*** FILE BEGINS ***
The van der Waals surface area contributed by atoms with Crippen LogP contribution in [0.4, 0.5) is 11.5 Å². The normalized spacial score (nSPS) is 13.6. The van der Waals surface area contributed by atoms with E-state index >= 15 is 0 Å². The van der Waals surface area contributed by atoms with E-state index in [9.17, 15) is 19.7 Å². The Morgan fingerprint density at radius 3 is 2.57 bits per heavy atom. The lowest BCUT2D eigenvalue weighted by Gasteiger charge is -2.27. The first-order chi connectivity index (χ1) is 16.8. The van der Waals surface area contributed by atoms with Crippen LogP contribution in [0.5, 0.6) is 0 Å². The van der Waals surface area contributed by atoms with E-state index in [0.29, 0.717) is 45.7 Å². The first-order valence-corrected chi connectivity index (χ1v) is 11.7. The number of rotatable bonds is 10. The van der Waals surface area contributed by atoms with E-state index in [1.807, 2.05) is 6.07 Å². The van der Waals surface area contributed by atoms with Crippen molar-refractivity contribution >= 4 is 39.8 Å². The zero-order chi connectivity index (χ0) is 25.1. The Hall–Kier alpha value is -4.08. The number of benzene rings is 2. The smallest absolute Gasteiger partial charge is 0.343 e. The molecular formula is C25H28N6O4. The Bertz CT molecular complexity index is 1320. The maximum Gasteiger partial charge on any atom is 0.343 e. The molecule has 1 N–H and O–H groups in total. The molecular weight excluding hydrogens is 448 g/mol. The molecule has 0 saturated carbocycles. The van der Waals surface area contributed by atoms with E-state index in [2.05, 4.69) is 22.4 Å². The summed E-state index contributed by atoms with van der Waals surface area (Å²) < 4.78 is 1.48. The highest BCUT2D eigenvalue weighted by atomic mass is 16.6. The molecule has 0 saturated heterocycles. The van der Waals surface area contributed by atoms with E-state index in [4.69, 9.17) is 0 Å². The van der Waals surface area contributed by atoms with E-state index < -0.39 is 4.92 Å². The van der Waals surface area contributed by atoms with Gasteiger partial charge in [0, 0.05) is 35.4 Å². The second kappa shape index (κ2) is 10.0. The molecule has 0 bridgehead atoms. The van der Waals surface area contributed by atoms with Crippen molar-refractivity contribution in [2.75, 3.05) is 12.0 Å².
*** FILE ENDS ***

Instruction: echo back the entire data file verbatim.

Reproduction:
The van der Waals surface area contributed by atoms with Crippen LogP contribution in [0.4, 0.5) is 11.5 Å². The normalized spacial score (nSPS) is 13.6. The van der Waals surface area contributed by atoms with E-state index >= 15 is 0 Å². The van der Waals surface area contributed by atoms with E-state index in [9.17, 15) is 19.7 Å². The Morgan fingerprint density at radius 3 is 2.57 bits per heavy atom. The lowest BCUT2D eigenvalue weighted by Gasteiger charge is -2.27. The first-order chi connectivity index (χ1) is 16.8. The van der Waals surface area contributed by atoms with Crippen LogP contribution in [0.5, 0.6) is 0 Å². The van der Waals surface area contributed by atoms with E-state index in [0.29, 0.717) is 45.7 Å². The first-order valence-corrected chi connectivity index (χ1v) is 11.7. The number of rotatable bonds is 10. The van der Waals surface area contributed by atoms with E-state index in [1.807, 2.05) is 6.07 Å². The van der Waals surface area contributed by atoms with Crippen molar-refractivity contribution >= 4 is 39.8 Å². The zero-order chi connectivity index (χ0) is 25.1. The Hall–Kier alpha value is -4.08. The number of benzene rings is 2. The smallest absolute Gasteiger partial charge is 0.343 e. The molecular formula is C25H28N6O4. The Bertz CT molecular complexity index is 1320. The maximum Gasteiger partial charge on any atom is 0.343 e. The molecule has 1 N–H and O–H groups in total. The molecular weight excluding hydrogens is 448 g/mol. The molecule has 0 saturated carbocycles. The van der Waals surface area contributed by atoms with E-state index in [2.05, 4.69) is 22.4 Å². The summed E-state index contributed by atoms with van der Waals surface area (Å²) < 4.78 is 1.48. The highest BCUT2D eigenvalue weighted by atomic mass is 16.6. The molecule has 0 saturated heterocycles. The van der Waals surface area contributed by atoms with E-state index in [4.69, 9.17) is 0 Å². The van der Waals surface area contributed by atoms with E-state index < -0.39 is 4.92 Å². The van der Waals surface area contributed by atoms with Gasteiger partial charge in [0, 0.05) is 35.4 Å². The second kappa shape index (κ2) is 10.0. The molecule has 0 bridgehead atoms. The van der Waals surface area contributed by atoms with Crippen molar-refractivity contribution in [2.75, 3.05) is 12.0 Å².